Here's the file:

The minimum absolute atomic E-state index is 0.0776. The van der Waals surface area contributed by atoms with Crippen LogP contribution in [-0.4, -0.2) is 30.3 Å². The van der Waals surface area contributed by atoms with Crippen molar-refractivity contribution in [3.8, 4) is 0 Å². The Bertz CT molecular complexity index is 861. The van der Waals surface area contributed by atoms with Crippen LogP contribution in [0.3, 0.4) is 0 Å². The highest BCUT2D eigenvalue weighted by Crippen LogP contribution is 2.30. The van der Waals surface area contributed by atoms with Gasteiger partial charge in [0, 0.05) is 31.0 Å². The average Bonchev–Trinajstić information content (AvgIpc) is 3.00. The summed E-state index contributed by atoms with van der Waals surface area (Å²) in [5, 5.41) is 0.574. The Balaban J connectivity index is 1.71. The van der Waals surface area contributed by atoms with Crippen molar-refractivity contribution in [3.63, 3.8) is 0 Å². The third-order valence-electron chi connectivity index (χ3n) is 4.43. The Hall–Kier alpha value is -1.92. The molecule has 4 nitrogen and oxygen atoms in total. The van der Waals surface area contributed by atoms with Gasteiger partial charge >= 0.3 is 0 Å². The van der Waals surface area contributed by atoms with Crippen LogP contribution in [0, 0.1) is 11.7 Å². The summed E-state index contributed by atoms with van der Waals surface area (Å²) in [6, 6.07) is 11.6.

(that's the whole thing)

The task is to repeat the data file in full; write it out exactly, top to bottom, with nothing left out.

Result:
The minimum absolute atomic E-state index is 0.0776. The van der Waals surface area contributed by atoms with Crippen LogP contribution in [-0.4, -0.2) is 30.3 Å². The van der Waals surface area contributed by atoms with Crippen molar-refractivity contribution in [3.8, 4) is 0 Å². The Bertz CT molecular complexity index is 861. The van der Waals surface area contributed by atoms with Crippen LogP contribution in [0.3, 0.4) is 0 Å². The highest BCUT2D eigenvalue weighted by Crippen LogP contribution is 2.30. The van der Waals surface area contributed by atoms with Gasteiger partial charge in [0, 0.05) is 31.0 Å². The average Bonchev–Trinajstić information content (AvgIpc) is 3.00. The summed E-state index contributed by atoms with van der Waals surface area (Å²) in [5, 5.41) is 0.574. The Balaban J connectivity index is 1.71. The van der Waals surface area contributed by atoms with Crippen molar-refractivity contribution in [3.63, 3.8) is 0 Å². The third-order valence-electron chi connectivity index (χ3n) is 4.43. The Hall–Kier alpha value is -1.92. The molecule has 4 nitrogen and oxygen atoms in total. The van der Waals surface area contributed by atoms with Gasteiger partial charge >= 0.3 is 0 Å². The van der Waals surface area contributed by atoms with Crippen LogP contribution in [0, 0.1) is 11.7 Å². The summed E-state index contributed by atoms with van der Waals surface area (Å²) in [6, 6.07) is 11.6.